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Christina Waters

Q&A: Christina Waters on Life ‘Inside the Flame’

New memoir from Christina Waters examines life fully engaged

Christina Waters will discuss her new book ‘Inside the Flame’ at Bookshop Santa Cruz on Monday, Nov. 28. PHOTO: KEANA PARKER

If the author Christina Waters were a movie scene, she’d be that scene in Amélie, where Amélie, standing in a noisy market place in Paris, pauses amid the chaos to sink her fingers into a sack of beans, just for the tactile thrill of it.

“You’re beginning to become predictable. That’s a little worrisome,” she told me recently. I loved her for saying it. I’d been wavering over a cocktail menu and showing signs of defaulting on the same drink as last time. “Campari!” I exclaimed to the bartender. It would be my first taste.

That cautious nudge toward trying something new, exciting, different—to open the senses, embrace the unpredictable, and let some gosh darn adventure run through these moments—is how Waters has always lived, and the driving force alive in her new memoir, Inside the Flame: The Joy of Treasuring What You Already Have.

Unfolding in 66 vignettes, the book is a wake-up call of sorts, a reminder that we can soak up the world in three dimensions. Waters’ life chapters, shuffled chronologically, are a card deck of memories; pivotal ones, yes, like the mescaline-lucid sunset over the Grand Canyon (with a storm throwing lightening off in the distance)—but also intimately sweet passages about her mother, anecdotes of travel, relationships, customs, objects accumulated from times and places. There is something to see, she demonstrates, even in life’s mundane moments, like those spent ironing or folding sheets. Other passages—like her thigh’s first experience of barbed flesh at the spines of a cholla cactus in the Mojave—come into full-color not so much for their weight in life significance, but for their descriptive allure. Perhaps it’s her years spent writing about food and wine—tasting and touching and exploring—that has sharpened Waters’ sensory observation like a favorite kitchen knife.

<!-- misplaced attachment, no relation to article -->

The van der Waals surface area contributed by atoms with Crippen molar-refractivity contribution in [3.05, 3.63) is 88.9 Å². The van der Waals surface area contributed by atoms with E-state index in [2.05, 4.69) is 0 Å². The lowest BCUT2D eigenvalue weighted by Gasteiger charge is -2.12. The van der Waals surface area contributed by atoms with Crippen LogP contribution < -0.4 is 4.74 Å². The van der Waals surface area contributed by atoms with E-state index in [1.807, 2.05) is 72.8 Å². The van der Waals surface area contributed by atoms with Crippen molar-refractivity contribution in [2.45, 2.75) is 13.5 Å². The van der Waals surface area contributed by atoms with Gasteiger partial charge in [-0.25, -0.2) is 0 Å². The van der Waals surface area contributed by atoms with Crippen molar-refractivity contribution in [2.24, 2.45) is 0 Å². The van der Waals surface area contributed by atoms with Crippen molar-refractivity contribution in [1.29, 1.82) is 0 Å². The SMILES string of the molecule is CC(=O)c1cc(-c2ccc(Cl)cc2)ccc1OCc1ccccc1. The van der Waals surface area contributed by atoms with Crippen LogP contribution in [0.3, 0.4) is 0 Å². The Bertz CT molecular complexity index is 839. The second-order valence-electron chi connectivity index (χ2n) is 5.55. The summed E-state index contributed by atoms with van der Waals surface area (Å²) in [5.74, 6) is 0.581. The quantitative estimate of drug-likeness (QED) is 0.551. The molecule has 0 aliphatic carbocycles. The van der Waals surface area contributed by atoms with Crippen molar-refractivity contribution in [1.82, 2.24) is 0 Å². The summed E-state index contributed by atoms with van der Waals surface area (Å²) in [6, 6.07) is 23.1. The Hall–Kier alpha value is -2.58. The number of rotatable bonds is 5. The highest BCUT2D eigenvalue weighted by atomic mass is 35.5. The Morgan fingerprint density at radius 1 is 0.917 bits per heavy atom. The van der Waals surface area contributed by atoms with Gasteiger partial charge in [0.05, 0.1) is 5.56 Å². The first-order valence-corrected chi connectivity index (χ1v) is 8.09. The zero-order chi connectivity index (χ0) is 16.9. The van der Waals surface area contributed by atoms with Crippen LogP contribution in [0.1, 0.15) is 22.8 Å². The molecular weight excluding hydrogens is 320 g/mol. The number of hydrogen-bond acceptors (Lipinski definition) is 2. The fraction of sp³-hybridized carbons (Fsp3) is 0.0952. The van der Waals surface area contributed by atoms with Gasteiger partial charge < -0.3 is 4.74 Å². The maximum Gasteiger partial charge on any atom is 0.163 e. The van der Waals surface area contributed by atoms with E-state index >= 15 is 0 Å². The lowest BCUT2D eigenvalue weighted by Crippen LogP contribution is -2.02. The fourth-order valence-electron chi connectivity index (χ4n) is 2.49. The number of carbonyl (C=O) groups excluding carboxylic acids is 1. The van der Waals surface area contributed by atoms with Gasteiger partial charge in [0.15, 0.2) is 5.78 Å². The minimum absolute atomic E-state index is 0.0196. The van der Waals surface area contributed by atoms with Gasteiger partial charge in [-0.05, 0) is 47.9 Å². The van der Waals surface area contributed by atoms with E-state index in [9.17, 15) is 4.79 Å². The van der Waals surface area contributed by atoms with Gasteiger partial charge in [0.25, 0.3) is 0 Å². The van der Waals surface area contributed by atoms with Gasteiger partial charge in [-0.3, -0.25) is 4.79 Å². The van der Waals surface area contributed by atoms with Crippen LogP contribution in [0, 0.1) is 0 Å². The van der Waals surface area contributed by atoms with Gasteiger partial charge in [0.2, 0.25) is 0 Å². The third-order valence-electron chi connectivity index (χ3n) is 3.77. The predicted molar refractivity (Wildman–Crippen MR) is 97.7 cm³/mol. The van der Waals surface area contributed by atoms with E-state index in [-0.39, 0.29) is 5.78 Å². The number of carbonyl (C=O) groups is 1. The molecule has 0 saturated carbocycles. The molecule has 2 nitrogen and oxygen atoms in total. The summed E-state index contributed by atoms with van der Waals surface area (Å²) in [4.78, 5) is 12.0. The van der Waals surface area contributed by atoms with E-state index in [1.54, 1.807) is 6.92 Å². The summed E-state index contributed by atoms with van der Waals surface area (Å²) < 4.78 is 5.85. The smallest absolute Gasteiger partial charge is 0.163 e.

A peppering of “Your Turn” exercises—like taking a different path to work, or making dinner without using utensils—invites readers to fire up their own humanly senses and apply playful practices to their own lives. With a touch of the same pithy sass you may find in Waters’ weekly dining column, the writing sparkles with clarity, but mines deeper into the human experience to where visceral emotion lies.

You don’t mention technology, but it played a role in triggering the book?

CHRISTINA WATERS: Right. I was noticing my university students all sort of hungry to get back to their cell phones the minute that they were out of my class. And I got to realizing that they think that this—what’s on their phone—is as real as what they can get walking around and digging and talking and touching things. I thought that was a poor substitute for real life; watching things on screens. I hoped that by writing some chapters that were vivid enough, people would say, “you know, that’s better than what I’m getting on my cell phone.”

Would you say living inside the flame is similar to ‘mindfulness’?

The word mindfulness I know is extremely au courant. But I think I prefer the word focus, and an intended life, rather than just always being mindful, which for me can kind of devolve into a nebulous halo … It’s a version of the Platonic “The unexamined life is not worth living.”